The Charity Learning Consortium has reached a massive milestone in its history, and now has more than 150 membership organisations. This growth has resulted in more collaboration between members, which is one of the founding principles of the Consortium.
Members effectively split the cost of eLearning between them, paying an annual subscription based on the size of their organisation. This makes eLearning affordable but collaborating with peers and working in partnership with the Consortium is what makes eLearning a success.
When he first had the idea for the Consortium, back in 2001, it took founder Martin Baker four years to set up a pilot group of just six charities. Some are still members today. Doreen Miller, a founding member, and now Global Head of Learning and Organisational Development at SSAFA, the Armed Forces charity, has paid tribute to Martin’s vision:
“It is thanks to Martin that the voluntary sector has access to affordable, good quality eLearning. He embodies the ethos of the charity world, demonstrating respect through his efforts to ensure a more level playing field and giving his time and energy to this cause.
“He looks for opportunities to problem solve and innovate and understands that resilience is required in our world, when funds become more difficult to raise. He’s always looking for ways to add value to the services we can provide to our beneficiaries.”
Martin Baker, CEO, explained that the Consortium started from a simple idea, when a charity asked him for a quote for eLearning: “They loved the idea, but it was just far too expensive. So I had this crazy idea of splitting the cost of the licence between 10 charities and it grew from there.”
He created a customised learning management system using Moodle and licensed in eLearning content based on the group’s specific needs. To keep costs to a minimum, every three months one of the charities would host everyone getting together “and that was when the magic started to happen,” said Martin. “The day would start with a case study of what was working and what wasn’t. That naturally turned into a discussion between like-minded individuals from like-minded organisations. The whole ethos of the Consortium has grown from there.”
The Consortium now has more than 150 members, regular member meetings with dual stream workshops, guest speakers and facilitated networking sessions, plus an annual conference and awards. The original format of bringing like minded people together remains the same.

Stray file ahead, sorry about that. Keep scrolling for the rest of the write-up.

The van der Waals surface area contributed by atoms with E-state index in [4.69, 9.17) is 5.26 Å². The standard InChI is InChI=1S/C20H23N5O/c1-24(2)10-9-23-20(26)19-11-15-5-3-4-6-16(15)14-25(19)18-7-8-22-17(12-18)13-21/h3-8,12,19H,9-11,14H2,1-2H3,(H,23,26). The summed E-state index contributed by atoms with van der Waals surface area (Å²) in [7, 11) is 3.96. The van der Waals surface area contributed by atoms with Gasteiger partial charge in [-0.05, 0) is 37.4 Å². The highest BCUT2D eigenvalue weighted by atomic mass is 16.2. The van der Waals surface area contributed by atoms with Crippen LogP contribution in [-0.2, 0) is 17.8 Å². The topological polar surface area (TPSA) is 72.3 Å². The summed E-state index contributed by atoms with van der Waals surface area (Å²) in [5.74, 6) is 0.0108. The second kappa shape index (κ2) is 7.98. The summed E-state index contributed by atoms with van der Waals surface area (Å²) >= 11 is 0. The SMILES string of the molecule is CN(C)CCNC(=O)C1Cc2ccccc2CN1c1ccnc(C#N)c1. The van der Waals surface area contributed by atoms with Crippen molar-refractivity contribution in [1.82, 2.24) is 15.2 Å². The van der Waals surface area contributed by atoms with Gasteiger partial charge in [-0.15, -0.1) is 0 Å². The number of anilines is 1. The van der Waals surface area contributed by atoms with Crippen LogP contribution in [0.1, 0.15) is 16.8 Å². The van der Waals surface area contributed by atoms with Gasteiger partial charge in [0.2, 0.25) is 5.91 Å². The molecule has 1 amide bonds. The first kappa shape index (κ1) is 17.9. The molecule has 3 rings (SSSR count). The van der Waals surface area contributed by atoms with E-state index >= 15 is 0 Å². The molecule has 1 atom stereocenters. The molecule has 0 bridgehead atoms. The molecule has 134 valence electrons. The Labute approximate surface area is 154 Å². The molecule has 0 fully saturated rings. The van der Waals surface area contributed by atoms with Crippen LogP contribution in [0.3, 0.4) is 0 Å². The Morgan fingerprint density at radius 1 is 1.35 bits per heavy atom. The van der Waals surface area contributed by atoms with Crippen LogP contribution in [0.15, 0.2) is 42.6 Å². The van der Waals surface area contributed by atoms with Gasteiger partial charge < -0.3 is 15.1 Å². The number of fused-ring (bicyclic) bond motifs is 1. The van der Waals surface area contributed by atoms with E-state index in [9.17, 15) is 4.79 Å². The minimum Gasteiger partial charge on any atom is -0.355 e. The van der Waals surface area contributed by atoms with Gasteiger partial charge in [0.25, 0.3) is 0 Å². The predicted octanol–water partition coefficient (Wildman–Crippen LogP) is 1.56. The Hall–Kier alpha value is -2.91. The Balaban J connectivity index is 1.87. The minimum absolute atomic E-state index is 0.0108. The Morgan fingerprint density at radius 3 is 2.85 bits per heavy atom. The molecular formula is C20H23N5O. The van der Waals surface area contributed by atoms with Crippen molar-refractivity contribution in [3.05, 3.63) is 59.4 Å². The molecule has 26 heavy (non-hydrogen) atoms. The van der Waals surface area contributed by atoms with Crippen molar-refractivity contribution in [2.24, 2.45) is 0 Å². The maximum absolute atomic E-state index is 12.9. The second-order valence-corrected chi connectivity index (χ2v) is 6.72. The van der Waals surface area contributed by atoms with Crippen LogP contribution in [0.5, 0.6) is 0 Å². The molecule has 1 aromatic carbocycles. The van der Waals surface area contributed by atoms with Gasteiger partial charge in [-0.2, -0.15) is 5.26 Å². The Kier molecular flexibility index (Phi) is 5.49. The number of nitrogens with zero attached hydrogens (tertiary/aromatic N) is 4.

“Collaboration is at the heart of everything that we do. And in feedback our members tell us that it’s the most valuable part of membership,” said Martin. “Together we are stronger than on our own, and it’s as simple as that.”
Research by Towards Maturity supports this, revealing that members save twice as much money on L&D compared to non-members in the sector. Members are also twice as likely to report positive changes in staff behaviour and almost three times more likely to report that using learning technologies has improved their organisation’s productivity.
Andy Lancaster, Head of Learning & Development Content, CIPD, also paid tribute to Martin’s achievement: “Martin has a passion and vision to support effective learning in organisations. Through the Charity Learning Consortium he has pioneered and supported L&D professionals and learners through the provision and sharing of excellent content.
“His commitment and ability to forge partnership working between learning professionals has an immense impact. Social collaboration is a key means by which professional development takes place and Martin is a role model in establishing shared environments in which people can develop their practice and thrive.”
Martin will be talking about the benefits of membership of the Charity Learning Consortium at stand F122 at the CIPD's Festival of Work, Olympia London this week 12-13 June.